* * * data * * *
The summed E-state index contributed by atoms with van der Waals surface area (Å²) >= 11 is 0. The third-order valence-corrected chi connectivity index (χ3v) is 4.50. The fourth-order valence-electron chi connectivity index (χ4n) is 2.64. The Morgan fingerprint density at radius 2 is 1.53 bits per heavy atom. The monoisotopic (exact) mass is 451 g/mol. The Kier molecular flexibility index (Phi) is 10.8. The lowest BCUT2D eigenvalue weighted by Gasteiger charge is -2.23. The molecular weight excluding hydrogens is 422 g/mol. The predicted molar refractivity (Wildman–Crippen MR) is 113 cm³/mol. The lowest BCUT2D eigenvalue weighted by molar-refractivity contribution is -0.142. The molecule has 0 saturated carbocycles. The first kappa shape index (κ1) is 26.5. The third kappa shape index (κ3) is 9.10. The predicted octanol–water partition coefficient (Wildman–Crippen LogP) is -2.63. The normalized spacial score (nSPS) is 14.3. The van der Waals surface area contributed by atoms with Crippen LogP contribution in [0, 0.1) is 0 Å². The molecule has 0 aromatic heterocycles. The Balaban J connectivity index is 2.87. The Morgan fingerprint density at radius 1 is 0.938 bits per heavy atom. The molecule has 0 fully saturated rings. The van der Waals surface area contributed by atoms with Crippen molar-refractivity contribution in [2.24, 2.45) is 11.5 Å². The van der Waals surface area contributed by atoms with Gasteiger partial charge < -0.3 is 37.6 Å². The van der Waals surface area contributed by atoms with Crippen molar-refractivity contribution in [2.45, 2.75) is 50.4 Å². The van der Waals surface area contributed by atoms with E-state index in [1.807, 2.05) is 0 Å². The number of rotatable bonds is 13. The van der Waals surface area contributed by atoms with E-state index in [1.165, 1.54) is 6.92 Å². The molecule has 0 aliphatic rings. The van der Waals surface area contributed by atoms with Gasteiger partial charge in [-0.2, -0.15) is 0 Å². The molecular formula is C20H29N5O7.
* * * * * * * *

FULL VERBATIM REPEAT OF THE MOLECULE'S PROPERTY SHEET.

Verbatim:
The summed E-state index contributed by atoms with van der Waals surface area (Å²) >= 11 is 0. The third-order valence-corrected chi connectivity index (χ3v) is 4.50. The fourth-order valence-electron chi connectivity index (χ4n) is 2.64. The Morgan fingerprint density at radius 2 is 1.53 bits per heavy atom. The monoisotopic (exact) mass is 451 g/mol. The Kier molecular flexibility index (Phi) is 10.8. The lowest BCUT2D eigenvalue weighted by Gasteiger charge is -2.23. The molecular weight excluding hydrogens is 422 g/mol. The predicted molar refractivity (Wildman–Crippen MR) is 113 cm³/mol. The lowest BCUT2D eigenvalue weighted by molar-refractivity contribution is -0.142. The molecule has 0 saturated carbocycles. The first kappa shape index (κ1) is 26.5. The third kappa shape index (κ3) is 9.10. The predicted octanol–water partition coefficient (Wildman–Crippen LogP) is -2.63. The normalized spacial score (nSPS) is 14.3. The van der Waals surface area contributed by atoms with Crippen LogP contribution in [0, 0.1) is 0 Å². The molecule has 0 aromatic heterocycles. The Balaban J connectivity index is 2.87. The Morgan fingerprint density at radius 1 is 0.938 bits per heavy atom. The molecule has 0 fully saturated rings. The van der Waals surface area contributed by atoms with Crippen molar-refractivity contribution in [2.24, 2.45) is 11.5 Å². The van der Waals surface area contributed by atoms with Gasteiger partial charge < -0.3 is 37.6 Å². The van der Waals surface area contributed by atoms with Crippen molar-refractivity contribution in [2.45, 2.75) is 50.4 Å². The van der Waals surface area contributed by atoms with E-state index in [1.807, 2.05) is 0 Å². The number of rotatable bonds is 13. The van der Waals surface area contributed by atoms with E-state index in [1.165, 1.54) is 6.92 Å². The molecule has 0 aliphatic rings. The van der Waals surface area contributed by atoms with Gasteiger partial charge in [-0.2, -0.15) is 0 Å². The molecular formula is C20H29N5O7.